Writing and poetry
From the 1990's

by Richard Van Ingram

The stainless steel machinery of doom

Lurks in the sub-basement of my moldy reality,

Behind the old canned green beans

Rusting toward eternity.

The priest cries ashes to ashes

And the party commences

The kids pairing off and tasting one another

Like living candy apples

Glistening wetly in the half-light,

Sugary death love sticky melting

In their candystore minds.

The weathergirl watches

The screen's information signaling

Which clothes she should wear

As she stands before the camera's lustful eye,

Naked. Iron maiden, silent lover,

Pistol fist, coaxial cable, tornado tongue.

Compression. The streets of my hometown
Know my footfalls as well as a battlefield

Does its tanktread. Orange fire, mercury vapor

Lamps, arcane blazing, night hating, nature eaters.

The zombies swing at the end of ragged ropes

And tell the tale of winds passing in the carwake,

Call the names of the courthouse occupants,

Fattened on the blood of the slain,

Cooked on fires fed with wood of the forest.

Who will avenge us? Who will exact vengeance

On those who abuse our flesh, for we suffered

For the sake of ignorance and were ground down

Without our own knowledge.

Looking to the television I saw a barroom

And in that barroom they served nothing but

Hot chocolate because no one drank hooch anymore

Due to the implantation of certain microchips

In the cerebral cortex and other centers to regulate

The experience of pain and pleasure.

Imagine a whole planet gone on the wagon

And sober as a judge while supertechnology

Relieves everyone of responsibility and will,

Replaced by perfection.

Is evolution a mistake, the mother of errors,

The last gasping giggle of mad, blind reality?

Imagine the future as an assembly plant

Where you are spare parts in a larger process

Of activity that has nothing to do with choice.

Worse, you like it.

It is your raison d'Ítre to receive microprocessors

And to make love to lithium batteries

And to mix together with the reality of the video

Until there is no distinction between what is and what seems.


I. This morning awaiting me
Was a catalogue of all the things
I can never be.

II. Standing on the porch at work
While the warm wind dances
I remember the stars at night
And cigarettes,
And how I could shrug off the loss
Of this or that girl
As they twirled off with other boys
By the bonfire's light;
But that was before I knew
What I could never be.

III. The sky is bluer than postcard blue
And farther away than Heaven or Hell;
In between are a thousand possibilities
Each being or seeming fit for hope or prayer –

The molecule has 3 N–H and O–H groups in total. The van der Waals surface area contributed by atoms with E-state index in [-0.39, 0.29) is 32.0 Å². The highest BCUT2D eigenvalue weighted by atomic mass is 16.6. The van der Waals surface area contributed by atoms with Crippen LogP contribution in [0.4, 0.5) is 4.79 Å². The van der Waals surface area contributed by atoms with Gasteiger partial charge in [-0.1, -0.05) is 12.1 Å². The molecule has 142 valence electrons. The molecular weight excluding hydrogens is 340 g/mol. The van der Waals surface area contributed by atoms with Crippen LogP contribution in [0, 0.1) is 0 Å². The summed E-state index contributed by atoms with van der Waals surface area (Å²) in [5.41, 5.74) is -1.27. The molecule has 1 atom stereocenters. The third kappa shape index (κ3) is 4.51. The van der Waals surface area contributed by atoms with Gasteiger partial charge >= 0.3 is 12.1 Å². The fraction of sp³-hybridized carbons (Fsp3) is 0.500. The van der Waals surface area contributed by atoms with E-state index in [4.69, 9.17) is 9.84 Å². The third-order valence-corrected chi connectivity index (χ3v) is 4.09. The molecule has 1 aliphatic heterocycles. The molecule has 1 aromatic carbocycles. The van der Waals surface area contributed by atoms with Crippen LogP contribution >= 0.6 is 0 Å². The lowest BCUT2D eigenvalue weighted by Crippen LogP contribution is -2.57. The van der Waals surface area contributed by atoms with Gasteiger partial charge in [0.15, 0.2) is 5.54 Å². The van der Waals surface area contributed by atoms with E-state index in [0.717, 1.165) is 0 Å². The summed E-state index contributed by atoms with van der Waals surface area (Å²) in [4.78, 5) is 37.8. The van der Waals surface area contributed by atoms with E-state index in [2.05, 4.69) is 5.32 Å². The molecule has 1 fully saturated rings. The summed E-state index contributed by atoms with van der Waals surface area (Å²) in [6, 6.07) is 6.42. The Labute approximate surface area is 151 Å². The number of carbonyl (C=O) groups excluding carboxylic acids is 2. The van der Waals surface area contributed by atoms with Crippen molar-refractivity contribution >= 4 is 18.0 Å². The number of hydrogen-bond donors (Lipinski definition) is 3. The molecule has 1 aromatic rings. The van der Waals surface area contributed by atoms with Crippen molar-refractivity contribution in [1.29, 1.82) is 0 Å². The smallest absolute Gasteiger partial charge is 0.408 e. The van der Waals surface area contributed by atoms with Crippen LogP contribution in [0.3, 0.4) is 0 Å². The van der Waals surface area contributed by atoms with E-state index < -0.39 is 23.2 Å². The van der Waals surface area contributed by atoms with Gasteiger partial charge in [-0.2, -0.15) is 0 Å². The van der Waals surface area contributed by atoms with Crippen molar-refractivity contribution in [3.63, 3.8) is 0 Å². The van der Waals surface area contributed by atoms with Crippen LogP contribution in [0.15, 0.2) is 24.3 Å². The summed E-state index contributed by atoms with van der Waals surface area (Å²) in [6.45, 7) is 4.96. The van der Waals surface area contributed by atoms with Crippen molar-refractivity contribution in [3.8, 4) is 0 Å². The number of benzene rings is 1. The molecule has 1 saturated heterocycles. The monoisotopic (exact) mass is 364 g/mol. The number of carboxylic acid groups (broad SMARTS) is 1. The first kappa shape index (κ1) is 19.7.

But back on the desk
That black book has forbidden entire acts
From my vast dream's play –
The work of the Censor Deputatis
With its black pages lying open spells out
For all to see
Just what it is I can never be.

IV. My hair used to run wild on the breeze,
Poverty was my freedom.
With spit and curses I wove my spells
Into paint and ink and words.
I did it all, unmindful that I was being judged
Unfit for the task,
That I was again last
And least, the unwanted beast
At the delicate Garden Party.
I worked on because, ignorant, I did not know
The loathsome nature of my own pedigree.

V. The hair is shorn,
I am finding gray,
And each day relieves my eyes
Of one more scab of fantasy.
For while I still stand out on the porch
And dream blue dreams of might-have-been,
Saturn's messengers eternally descend,
Each bearing for me some new reminder
Of what I can yet never be

Reply to Marcella

Biology, there lies the fault,
And we, bugs in its amber caught.
So say all the smug modern moralists
Forgetting life's a duelist,
Moving free within a framework
Expressed through saber and dirk.
Saber and dirk are forms of strife,
Technology's a form of life.
Life appears through its moving tools
And the tools make saints and make fools:
Prayer made saints of Anselm, Tom,
Whilst modern minds just love The Bomb.
For human nature must be made
No matter what biology laid
As foundation. Human life's
No machine, but existence's rife
With life-shaping machinery
Despite Luddite chicanery.
Human nature is like a play,
A thing to be written each day
With whatever sort of pen
We've made: goodness, concretized sin.
Forget our mere biology;
Our tools locate morality.

The Churchyard

The tower is broken and the bells
Are silent on winter's dark eve.
Her neck is all twisted where it fell
On the ground all covered in leaves.

The low bells will never again ring
Out into the bright morning air.
Her sad voice will never again sing
From that sleepless bed of hers there.

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